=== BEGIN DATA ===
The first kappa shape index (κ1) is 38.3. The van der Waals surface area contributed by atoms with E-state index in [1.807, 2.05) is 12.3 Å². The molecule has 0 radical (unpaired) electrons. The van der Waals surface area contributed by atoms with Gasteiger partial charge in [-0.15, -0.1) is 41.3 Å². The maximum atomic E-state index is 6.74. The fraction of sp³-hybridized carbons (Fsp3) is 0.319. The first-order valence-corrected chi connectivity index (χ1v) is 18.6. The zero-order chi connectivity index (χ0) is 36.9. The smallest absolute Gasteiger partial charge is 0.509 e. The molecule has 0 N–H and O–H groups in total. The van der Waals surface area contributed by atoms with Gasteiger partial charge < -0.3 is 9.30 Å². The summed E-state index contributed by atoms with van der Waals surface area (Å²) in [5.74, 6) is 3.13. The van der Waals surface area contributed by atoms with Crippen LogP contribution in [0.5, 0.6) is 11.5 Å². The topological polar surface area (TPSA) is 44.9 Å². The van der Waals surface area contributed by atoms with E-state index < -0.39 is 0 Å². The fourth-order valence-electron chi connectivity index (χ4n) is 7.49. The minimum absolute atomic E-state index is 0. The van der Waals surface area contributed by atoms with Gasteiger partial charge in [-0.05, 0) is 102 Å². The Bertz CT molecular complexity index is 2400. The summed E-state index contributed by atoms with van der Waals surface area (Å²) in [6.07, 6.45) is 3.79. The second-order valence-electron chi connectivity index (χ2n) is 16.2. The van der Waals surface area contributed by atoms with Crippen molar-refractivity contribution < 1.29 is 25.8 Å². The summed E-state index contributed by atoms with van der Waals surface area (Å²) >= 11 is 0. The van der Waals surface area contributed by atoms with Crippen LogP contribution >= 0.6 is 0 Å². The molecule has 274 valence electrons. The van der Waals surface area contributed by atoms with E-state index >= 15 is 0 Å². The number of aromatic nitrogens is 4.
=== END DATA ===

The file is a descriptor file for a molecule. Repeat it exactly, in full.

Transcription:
The first kappa shape index (κ1) is 38.3. The van der Waals surface area contributed by atoms with E-state index in [1.807, 2.05) is 12.3 Å². The molecule has 0 radical (unpaired) electrons. The van der Waals surface area contributed by atoms with Gasteiger partial charge in [-0.15, -0.1) is 41.3 Å². The maximum atomic E-state index is 6.74. The fraction of sp³-hybridized carbons (Fsp3) is 0.319. The first-order valence-corrected chi connectivity index (χ1v) is 18.6. The zero-order chi connectivity index (χ0) is 36.9. The smallest absolute Gasteiger partial charge is 0.509 e. The molecule has 0 N–H and O–H groups in total. The van der Waals surface area contributed by atoms with Gasteiger partial charge < -0.3 is 9.30 Å². The summed E-state index contributed by atoms with van der Waals surface area (Å²) in [5.74, 6) is 3.13. The van der Waals surface area contributed by atoms with Crippen LogP contribution in [0.5, 0.6) is 11.5 Å². The topological polar surface area (TPSA) is 44.9 Å². The van der Waals surface area contributed by atoms with E-state index < -0.39 is 0 Å². The fourth-order valence-electron chi connectivity index (χ4n) is 7.49. The minimum absolute atomic E-state index is 0. The van der Waals surface area contributed by atoms with Gasteiger partial charge in [-0.05, 0) is 102 Å². The Bertz CT molecular complexity index is 2400. The summed E-state index contributed by atoms with van der Waals surface area (Å²) in [6.07, 6.45) is 3.79. The second-order valence-electron chi connectivity index (χ2n) is 16.2. The van der Waals surface area contributed by atoms with Crippen molar-refractivity contribution < 1.29 is 25.8 Å². The summed E-state index contributed by atoms with van der Waals surface area (Å²) >= 11 is 0. The van der Waals surface area contributed by atoms with Crippen LogP contribution >= 0.6 is 0 Å². The molecule has 274 valence electrons. The van der Waals surface area contributed by atoms with E-state index >= 15 is 0 Å². The number of aromatic nitrogens is 4.